Caramel Sun

The secret life of a female photographer

Are you an ambivert?

November 9, 2016
Are you an ambivert?

I remember when I had first heard one of my ex bosses telling me “you’re an introvert” and at the same time she labelled my other workmate a “typical extrovert”. It was already three years ago and I still can’t stop thinking about it. It hurt me. It was one of the reasons why I quit that job.

Why did her words hurt me so much?

First of all, the word “introvert” is normally considered as a pejorative adjective. You would use it to describe somebody who is closed, shy, not sociable and she meant it when she said it. Nobody wants to be considered an “introvert” in a world where you are constantly told that to succeed you need to:

  • be good at networking
  • “go and get it”
  • “get out of your comfort zone”


…and so on. Can you see an introvert person doing all these things? In a world of social media and real life exhibitionism, it’s not cool to be an introvert (although I don’t agree – I know many introverts and they are wonderful people). If you’re an introvert, it means that you have no chances to become successful. If you’re an introvert, you’re basically a loser. Or, in best case, a philosopher. And as we know, nobody values philosophers these days.

It also hurt me because she didn’t know me and she drew her conclusion only after one week and she meant it in a negative way. She claimed I was an introvert and therefore I was “passive”, “closed”, “without opinion”.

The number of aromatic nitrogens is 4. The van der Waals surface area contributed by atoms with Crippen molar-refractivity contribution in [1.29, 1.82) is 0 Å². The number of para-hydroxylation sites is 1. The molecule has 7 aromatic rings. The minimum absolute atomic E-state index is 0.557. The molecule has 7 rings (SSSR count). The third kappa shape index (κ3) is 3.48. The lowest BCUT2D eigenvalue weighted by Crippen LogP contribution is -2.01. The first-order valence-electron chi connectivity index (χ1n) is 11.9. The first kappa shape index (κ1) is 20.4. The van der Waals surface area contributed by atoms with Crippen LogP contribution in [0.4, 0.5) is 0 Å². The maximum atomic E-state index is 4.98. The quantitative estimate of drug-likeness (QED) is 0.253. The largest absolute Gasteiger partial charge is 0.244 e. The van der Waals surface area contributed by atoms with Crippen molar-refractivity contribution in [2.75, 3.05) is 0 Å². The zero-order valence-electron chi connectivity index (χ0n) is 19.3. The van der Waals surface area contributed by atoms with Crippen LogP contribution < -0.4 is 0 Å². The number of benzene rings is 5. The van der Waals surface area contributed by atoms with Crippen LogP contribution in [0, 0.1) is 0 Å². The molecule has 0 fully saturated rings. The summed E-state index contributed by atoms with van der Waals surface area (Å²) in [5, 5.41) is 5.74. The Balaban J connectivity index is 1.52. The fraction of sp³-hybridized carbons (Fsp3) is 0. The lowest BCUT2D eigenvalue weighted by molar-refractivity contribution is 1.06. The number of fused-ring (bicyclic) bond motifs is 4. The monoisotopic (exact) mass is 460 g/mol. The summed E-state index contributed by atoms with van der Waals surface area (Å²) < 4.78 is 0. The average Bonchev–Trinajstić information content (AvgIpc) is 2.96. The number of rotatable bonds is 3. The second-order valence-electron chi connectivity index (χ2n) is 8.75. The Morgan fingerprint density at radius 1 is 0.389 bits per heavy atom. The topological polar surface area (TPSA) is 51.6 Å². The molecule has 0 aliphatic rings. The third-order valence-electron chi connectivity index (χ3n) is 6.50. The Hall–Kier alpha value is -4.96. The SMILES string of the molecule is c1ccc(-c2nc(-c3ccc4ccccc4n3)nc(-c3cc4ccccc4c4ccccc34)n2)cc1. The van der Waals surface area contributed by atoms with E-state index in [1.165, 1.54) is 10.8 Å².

But then, she was the kind of boss that would make the most courageous person feel intimidated. I didn’t like talking to her and I felt that she would use whatever I say against me (and she did – told you, she wasn’t great), so I carefully weighted my words and only said what in my opinion was needed.

My workmate (awesome girl, she’s still one of my best friends), on the other hand, talked. A lot. She is more talkative than I am by nature, but in this case it was the fear of our boss that was making her talk. The words just wouldn’t stop flowing from her mouth when we were at the meetings, and often she was just repeating herself all over again and again. So we got labelled – an introvert and an extrovert.

The truth is, it wasn’t true. When we were alone, we had days when we would chat a lot, and then we had days when we needed some quiet time.

You have probably heard of  the “fight or flight” phenomenon. It’s a physiological reaction that occurs in response to a perceived threat. In other words, it’s our reaction to a stressful situation. You either fight or run away. The way we acted in front of our boss was our personal response to her attitude towards us. My friend’s reaction was fighting with words and mine was withdrawal.

But because of the toxic work environment, I started believing that I was an extreme introvert and… I started playing the role of an introvert in a way that she described. I stopped coming up with ideas, I didn’t express my opinions any more, I closed myself in a shell.


The life of an ambivert


Thankfully, my boyfriend and friends outside of work were very supportive and after 3 months I quit that job. I still have shivers when I think about it.